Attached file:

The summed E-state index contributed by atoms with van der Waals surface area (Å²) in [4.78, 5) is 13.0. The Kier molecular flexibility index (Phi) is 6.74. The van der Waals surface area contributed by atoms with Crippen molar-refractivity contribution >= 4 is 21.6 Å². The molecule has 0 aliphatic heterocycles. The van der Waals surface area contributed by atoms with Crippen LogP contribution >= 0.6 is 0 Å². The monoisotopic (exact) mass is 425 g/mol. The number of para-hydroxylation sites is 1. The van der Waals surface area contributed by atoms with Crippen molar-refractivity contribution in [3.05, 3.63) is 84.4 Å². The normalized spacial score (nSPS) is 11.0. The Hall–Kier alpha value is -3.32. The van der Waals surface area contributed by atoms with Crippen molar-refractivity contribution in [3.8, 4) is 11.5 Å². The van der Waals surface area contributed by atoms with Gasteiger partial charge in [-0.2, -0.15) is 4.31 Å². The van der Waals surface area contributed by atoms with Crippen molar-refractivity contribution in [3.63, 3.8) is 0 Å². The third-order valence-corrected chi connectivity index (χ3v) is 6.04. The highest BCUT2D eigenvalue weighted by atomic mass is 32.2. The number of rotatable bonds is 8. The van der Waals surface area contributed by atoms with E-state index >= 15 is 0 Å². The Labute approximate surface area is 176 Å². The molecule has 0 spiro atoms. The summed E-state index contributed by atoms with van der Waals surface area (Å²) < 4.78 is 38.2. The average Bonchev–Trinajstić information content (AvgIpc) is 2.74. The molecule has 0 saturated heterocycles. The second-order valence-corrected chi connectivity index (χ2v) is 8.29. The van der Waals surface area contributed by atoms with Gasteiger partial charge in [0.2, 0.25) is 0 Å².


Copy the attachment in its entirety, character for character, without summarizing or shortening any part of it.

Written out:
The summed E-state index contributed by atoms with van der Waals surface area (Å²) in [4.78, 5) is 13.0. The Kier molecular flexibility index (Phi) is 6.74. The van der Waals surface area contributed by atoms with Crippen molar-refractivity contribution >= 4 is 21.6 Å². The molecule has 0 aliphatic heterocycles. The van der Waals surface area contributed by atoms with Crippen LogP contribution >= 0.6 is 0 Å². The monoisotopic (exact) mass is 425 g/mol. The number of para-hydroxylation sites is 1. The van der Waals surface area contributed by atoms with Crippen molar-refractivity contribution in [3.05, 3.63) is 84.4 Å². The normalized spacial score (nSPS) is 11.0. The Hall–Kier alpha value is -3.32. The van der Waals surface area contributed by atoms with Crippen molar-refractivity contribution in [3.8, 4) is 11.5 Å². The van der Waals surface area contributed by atoms with Gasteiger partial charge in [-0.2, -0.15) is 4.31 Å². The van der Waals surface area contributed by atoms with Crippen molar-refractivity contribution in [3.63, 3.8) is 0 Å². The third-order valence-corrected chi connectivity index (χ3v) is 6.04. The highest BCUT2D eigenvalue weighted by atomic mass is 32.2. The number of rotatable bonds is 8. The van der Waals surface area contributed by atoms with E-state index >= 15 is 0 Å². The Labute approximate surface area is 176 Å². The molecule has 0 spiro atoms. The summed E-state index contributed by atoms with van der Waals surface area (Å²) < 4.78 is 38.2. The average Bonchev–Trinajstić information content (AvgIpc) is 2.74. The molecule has 0 saturated heterocycles. The second-order valence-corrected chi connectivity index (χ2v) is 8.29. The van der Waals surface area contributed by atoms with Gasteiger partial charge in [0.2, 0.25) is 0 Å².